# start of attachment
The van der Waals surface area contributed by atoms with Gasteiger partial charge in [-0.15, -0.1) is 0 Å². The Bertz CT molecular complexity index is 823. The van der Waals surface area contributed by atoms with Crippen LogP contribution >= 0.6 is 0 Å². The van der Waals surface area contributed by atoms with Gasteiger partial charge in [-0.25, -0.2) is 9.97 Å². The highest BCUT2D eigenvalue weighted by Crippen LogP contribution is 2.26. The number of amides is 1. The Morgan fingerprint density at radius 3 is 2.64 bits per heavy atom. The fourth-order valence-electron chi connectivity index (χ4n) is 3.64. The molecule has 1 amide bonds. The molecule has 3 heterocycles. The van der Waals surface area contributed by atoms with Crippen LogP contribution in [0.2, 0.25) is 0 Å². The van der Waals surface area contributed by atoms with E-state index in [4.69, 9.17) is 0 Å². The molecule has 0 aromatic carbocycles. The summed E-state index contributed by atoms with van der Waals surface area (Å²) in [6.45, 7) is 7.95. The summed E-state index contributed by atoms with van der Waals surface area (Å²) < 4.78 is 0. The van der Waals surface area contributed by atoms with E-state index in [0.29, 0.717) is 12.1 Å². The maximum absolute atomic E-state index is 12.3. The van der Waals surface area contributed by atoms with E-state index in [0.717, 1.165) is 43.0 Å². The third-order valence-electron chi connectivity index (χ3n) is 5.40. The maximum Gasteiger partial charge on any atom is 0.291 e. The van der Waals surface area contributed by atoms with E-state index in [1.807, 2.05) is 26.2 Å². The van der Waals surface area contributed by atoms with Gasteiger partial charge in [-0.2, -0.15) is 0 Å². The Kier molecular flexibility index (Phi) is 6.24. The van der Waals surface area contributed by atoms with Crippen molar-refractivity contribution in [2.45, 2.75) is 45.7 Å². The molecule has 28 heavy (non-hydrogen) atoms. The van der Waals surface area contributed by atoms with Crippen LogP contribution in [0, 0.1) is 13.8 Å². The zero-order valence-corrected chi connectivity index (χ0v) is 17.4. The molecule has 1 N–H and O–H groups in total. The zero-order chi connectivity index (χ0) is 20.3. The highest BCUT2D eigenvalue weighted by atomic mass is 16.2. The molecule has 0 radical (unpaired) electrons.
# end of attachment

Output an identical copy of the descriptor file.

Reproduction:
The van der Waals surface area contributed by atoms with Gasteiger partial charge in [-0.15, -0.1) is 0 Å². The Bertz CT molecular complexity index is 823. The van der Waals surface area contributed by atoms with Crippen LogP contribution >= 0.6 is 0 Å². The van der Waals surface area contributed by atoms with Gasteiger partial charge in [-0.25, -0.2) is 9.97 Å². The highest BCUT2D eigenvalue weighted by Crippen LogP contribution is 2.26. The number of amides is 1. The Morgan fingerprint density at radius 3 is 2.64 bits per heavy atom. The fourth-order valence-electron chi connectivity index (χ4n) is 3.64. The molecule has 1 amide bonds. The molecule has 3 heterocycles. The van der Waals surface area contributed by atoms with Crippen LogP contribution in [0.2, 0.25) is 0 Å². The van der Waals surface area contributed by atoms with E-state index in [4.69, 9.17) is 0 Å². The molecule has 0 aromatic carbocycles. The summed E-state index contributed by atoms with van der Waals surface area (Å²) in [6.45, 7) is 7.95. The summed E-state index contributed by atoms with van der Waals surface area (Å²) < 4.78 is 0. The van der Waals surface area contributed by atoms with E-state index in [0.29, 0.717) is 12.1 Å². The maximum absolute atomic E-state index is 12.3. The van der Waals surface area contributed by atoms with E-state index in [0.717, 1.165) is 43.0 Å². The third-order valence-electron chi connectivity index (χ3n) is 5.40. The maximum Gasteiger partial charge on any atom is 0.291 e. The van der Waals surface area contributed by atoms with E-state index in [1.807, 2.05) is 26.2 Å². The van der Waals surface area contributed by atoms with Gasteiger partial charge in [-0.2, -0.15) is 0 Å². The Kier molecular flexibility index (Phi) is 6.24. The van der Waals surface area contributed by atoms with Crippen molar-refractivity contribution in [2.45, 2.75) is 45.7 Å². The molecule has 28 heavy (non-hydrogen) atoms. The van der Waals surface area contributed by atoms with Crippen LogP contribution in [0, 0.1) is 13.8 Å². The zero-order valence-corrected chi connectivity index (χ0v) is 17.4. The molecule has 1 N–H and O–H groups in total. The zero-order chi connectivity index (χ0) is 20.3. The highest BCUT2D eigenvalue weighted by atomic mass is 16.2. The molecule has 0 radical (unpaired) electrons.